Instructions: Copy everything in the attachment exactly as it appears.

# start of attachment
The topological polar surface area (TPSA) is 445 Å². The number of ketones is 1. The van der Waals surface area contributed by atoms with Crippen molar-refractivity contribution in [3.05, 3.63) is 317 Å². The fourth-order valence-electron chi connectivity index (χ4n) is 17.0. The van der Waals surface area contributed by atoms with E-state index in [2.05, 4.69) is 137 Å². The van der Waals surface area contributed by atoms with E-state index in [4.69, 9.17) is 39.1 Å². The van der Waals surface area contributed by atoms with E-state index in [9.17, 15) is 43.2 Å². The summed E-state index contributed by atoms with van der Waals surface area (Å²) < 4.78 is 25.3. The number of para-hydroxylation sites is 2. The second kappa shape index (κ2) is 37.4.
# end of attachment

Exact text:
The topological polar surface area (TPSA) is 445 Å². The number of ketones is 1. The van der Waals surface area contributed by atoms with Crippen molar-refractivity contribution in [3.05, 3.63) is 317 Å². The fourth-order valence-electron chi connectivity index (χ4n) is 17.0. The van der Waals surface area contributed by atoms with E-state index in [2.05, 4.69) is 137 Å². The van der Waals surface area contributed by atoms with E-state index in [4.69, 9.17) is 39.1 Å². The van der Waals surface area contributed by atoms with E-state index in [9.17, 15) is 43.2 Å². The summed E-state index contributed by atoms with van der Waals surface area (Å²) < 4.78 is 25.3. The number of para-hydroxylation sites is 2. The second kappa shape index (κ2) is 37.4.